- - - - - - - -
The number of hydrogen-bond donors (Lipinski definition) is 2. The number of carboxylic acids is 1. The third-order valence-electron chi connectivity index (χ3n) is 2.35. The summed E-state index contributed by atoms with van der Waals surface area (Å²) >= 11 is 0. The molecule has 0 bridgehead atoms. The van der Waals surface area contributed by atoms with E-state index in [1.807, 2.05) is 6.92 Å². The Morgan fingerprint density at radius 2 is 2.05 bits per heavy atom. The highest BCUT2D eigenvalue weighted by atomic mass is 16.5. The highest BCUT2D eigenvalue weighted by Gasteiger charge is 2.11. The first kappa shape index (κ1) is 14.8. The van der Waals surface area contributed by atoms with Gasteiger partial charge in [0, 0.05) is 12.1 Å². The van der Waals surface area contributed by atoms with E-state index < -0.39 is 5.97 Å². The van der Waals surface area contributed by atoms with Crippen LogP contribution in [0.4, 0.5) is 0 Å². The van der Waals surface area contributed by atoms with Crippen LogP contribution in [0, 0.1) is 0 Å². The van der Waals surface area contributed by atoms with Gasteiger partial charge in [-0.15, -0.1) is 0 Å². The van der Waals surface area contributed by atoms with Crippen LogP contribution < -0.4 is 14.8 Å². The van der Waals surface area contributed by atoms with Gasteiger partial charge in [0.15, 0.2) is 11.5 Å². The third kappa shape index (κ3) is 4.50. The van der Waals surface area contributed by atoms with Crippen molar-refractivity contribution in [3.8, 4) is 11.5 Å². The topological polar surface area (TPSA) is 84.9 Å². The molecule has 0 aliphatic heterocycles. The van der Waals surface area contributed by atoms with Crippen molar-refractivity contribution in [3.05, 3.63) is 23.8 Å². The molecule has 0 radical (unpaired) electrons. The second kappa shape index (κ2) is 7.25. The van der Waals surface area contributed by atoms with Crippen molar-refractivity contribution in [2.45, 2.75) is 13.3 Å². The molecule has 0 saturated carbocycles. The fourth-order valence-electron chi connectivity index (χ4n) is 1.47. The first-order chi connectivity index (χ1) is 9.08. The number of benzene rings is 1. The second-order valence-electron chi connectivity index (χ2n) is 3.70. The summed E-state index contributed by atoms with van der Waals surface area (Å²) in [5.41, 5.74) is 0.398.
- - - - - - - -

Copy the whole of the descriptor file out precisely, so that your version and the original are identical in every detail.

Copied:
The number of hydrogen-bond donors (Lipinski definition) is 2. The number of carboxylic acids is 1. The third-order valence-electron chi connectivity index (χ3n) is 2.35. The summed E-state index contributed by atoms with van der Waals surface area (Å²) >= 11 is 0. The molecule has 0 bridgehead atoms. The van der Waals surface area contributed by atoms with E-state index in [1.807, 2.05) is 6.92 Å². The Morgan fingerprint density at radius 2 is 2.05 bits per heavy atom. The highest BCUT2D eigenvalue weighted by atomic mass is 16.5. The highest BCUT2D eigenvalue weighted by Gasteiger charge is 2.11. The first kappa shape index (κ1) is 14.8. The van der Waals surface area contributed by atoms with Gasteiger partial charge in [0, 0.05) is 12.1 Å². The van der Waals surface area contributed by atoms with E-state index < -0.39 is 5.97 Å². The van der Waals surface area contributed by atoms with Crippen LogP contribution in [0.4, 0.5) is 0 Å². The van der Waals surface area contributed by atoms with Crippen LogP contribution in [0, 0.1) is 0 Å². The van der Waals surface area contributed by atoms with Gasteiger partial charge in [-0.15, -0.1) is 0 Å². The van der Waals surface area contributed by atoms with Crippen LogP contribution < -0.4 is 14.8 Å². The van der Waals surface area contributed by atoms with Gasteiger partial charge in [0.15, 0.2) is 11.5 Å². The third kappa shape index (κ3) is 4.50. The van der Waals surface area contributed by atoms with Crippen molar-refractivity contribution in [3.8, 4) is 11.5 Å². The topological polar surface area (TPSA) is 84.9 Å². The molecule has 0 aliphatic heterocycles. The van der Waals surface area contributed by atoms with Crippen molar-refractivity contribution in [3.05, 3.63) is 23.8 Å². The molecule has 0 radical (unpaired) electrons. The second kappa shape index (κ2) is 7.25. The van der Waals surface area contributed by atoms with Crippen molar-refractivity contribution in [2.45, 2.75) is 13.3 Å². The molecule has 0 saturated carbocycles. The fourth-order valence-electron chi connectivity index (χ4n) is 1.47. The first-order chi connectivity index (χ1) is 9.08. The number of benzene rings is 1. The second-order valence-electron chi connectivity index (χ2n) is 3.70. The summed E-state index contributed by atoms with van der Waals surface area (Å²) in [5.41, 5.74) is 0.398.